You will post your completed, polished caption to your blog by____due date_________). Note that if you need extra time with your object for research, Special Collections is open from 1-5pm, Thursdays and Fridays. Furthermore, if you create a caption that is correct, succinct, and helps a new viewer understand the object, your caption will be included in a collection that will be published online. (Huzzah!)

Part I: Identification

Instructions: Provide information such that someone could cite this object properly in a bibliography or works cited list. Double-check this information by looking up the object in a library database and Google search.

Author and/or Editor:

Title [if very long, abbreviate]:


Place of publication:

Year of publication:

What kind of object are you describing and, if the object comes in discrete parts, how many parts are there and what are they? For example: 1 serial novel in 3 separate volumes.

Part II: Description

Instructions:Take notes on and begin writing your description here and on the back of this worksheet. The description must satisfy these 4 criteria in a concise and informative manner:

1.     It must bring to mind the physical form, content, and history of the original – that is, the object that you are looking at right now.

2.     It answers the question: What would this object do to its original audience’s conception of place or travel? (By original audience, I mean the audience reading/viewing/using it when it was first published or made available.)

3.     It answers the question: How does this object put text and image in dialogue?

4.     It contains one sentence that names one interesting detail about this object.



  1. Dave Mazella

    Nice. I find that lit students struggle with the descriptive and/or expository writing necessary for special collections assignments, but the struggle often produces really good research projects. I combine it with research conducted outside the special collections room, which I call the “one step further” assignment. In my mind, this makes the assignment more like authentic research. For more, take a look at the essay I co-wrote with a research librarian about the course.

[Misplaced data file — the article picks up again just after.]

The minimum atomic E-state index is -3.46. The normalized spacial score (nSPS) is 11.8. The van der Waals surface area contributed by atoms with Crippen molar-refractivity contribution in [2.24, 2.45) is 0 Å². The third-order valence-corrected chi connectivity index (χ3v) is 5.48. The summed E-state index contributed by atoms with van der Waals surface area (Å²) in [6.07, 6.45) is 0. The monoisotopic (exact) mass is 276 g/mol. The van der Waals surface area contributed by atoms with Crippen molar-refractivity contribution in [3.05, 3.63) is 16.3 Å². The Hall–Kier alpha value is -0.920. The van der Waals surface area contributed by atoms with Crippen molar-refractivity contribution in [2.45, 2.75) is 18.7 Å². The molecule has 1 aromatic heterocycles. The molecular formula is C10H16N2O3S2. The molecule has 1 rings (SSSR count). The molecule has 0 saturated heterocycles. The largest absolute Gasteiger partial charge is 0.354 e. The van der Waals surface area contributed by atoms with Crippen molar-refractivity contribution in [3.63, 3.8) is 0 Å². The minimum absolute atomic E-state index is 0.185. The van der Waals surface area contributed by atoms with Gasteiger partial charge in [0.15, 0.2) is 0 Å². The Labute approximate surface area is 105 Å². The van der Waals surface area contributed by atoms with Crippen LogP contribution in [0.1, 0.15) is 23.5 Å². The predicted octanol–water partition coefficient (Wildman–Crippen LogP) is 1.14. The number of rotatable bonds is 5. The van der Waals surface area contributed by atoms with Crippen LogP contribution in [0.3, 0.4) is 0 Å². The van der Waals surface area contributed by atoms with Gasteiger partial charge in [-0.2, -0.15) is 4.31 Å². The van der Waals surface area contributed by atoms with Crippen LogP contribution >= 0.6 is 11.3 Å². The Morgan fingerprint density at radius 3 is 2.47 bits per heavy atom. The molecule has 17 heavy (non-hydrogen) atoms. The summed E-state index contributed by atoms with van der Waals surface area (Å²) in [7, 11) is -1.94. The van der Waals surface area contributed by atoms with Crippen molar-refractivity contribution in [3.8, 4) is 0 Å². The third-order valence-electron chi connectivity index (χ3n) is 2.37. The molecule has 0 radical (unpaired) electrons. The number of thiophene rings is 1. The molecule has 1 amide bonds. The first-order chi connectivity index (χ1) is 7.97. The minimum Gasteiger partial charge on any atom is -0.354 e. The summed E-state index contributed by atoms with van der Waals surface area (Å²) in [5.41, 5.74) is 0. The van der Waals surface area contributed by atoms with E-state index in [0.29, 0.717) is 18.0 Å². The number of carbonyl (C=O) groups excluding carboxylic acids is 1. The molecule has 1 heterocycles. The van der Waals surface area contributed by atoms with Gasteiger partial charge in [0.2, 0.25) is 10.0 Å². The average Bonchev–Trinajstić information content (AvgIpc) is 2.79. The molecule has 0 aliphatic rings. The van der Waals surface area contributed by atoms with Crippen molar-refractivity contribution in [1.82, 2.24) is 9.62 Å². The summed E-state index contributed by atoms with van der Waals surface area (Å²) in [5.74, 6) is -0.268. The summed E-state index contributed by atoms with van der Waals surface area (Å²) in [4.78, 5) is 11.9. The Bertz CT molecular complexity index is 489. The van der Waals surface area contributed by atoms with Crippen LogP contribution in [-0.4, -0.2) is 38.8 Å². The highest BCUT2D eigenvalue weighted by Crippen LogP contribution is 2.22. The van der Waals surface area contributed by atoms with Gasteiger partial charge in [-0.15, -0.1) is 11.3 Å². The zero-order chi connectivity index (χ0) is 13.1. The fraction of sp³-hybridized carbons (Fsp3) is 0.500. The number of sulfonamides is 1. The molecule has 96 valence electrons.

Best wishes,

    Dave Mazella
    University of Houston

    1. Kirstyn Leuner

      Dave, thank you very much for your comment – your article was really insightful and exciting to read since it corresponds so well to what I tried to do — for the first time this semester — in my course, and suggests way to enrich u-grad work with rare books. I, too, found collaborating with my librarian colleague, James Ascher, a really great interdisciplinary co-teaching opportunity. I wish there was more in your essay that detailed the instructions for the culminating research assignment that involved transcription and keyword creation as the springboard for students’ individual research projects. Right now, I am writing students’ final essay assignments for this British literature course and would love to find a way to integrate their spc. research — so that they might return to the collection and use their books again. Thanks again, Kirstyn

      1. Dave Mazella

        If you’d like, I can email the assignment to you. Just send me your email address. The notion was to use both dictionaries and outside database research to do a write-up. The culminating assignment, though, might or might not relate to their special collections work, which is collected in a semester-length portfolio. At the time, UH didn’t have ECCO, so I felt that I couldn’t maintain that expectation for the final project. We do now, so I will probably rewrite the assignment to demand more primary source work in that project. Nonetheless, one of the demands of the final research assignment is that students elaborate an historical and critical context that includes at least one primary source that lies outside our assigned readings. This makes for _much_ better, much more interesting final projects. I like this so much, that I now require it now in all my classes, which are all being taught inquiry-style.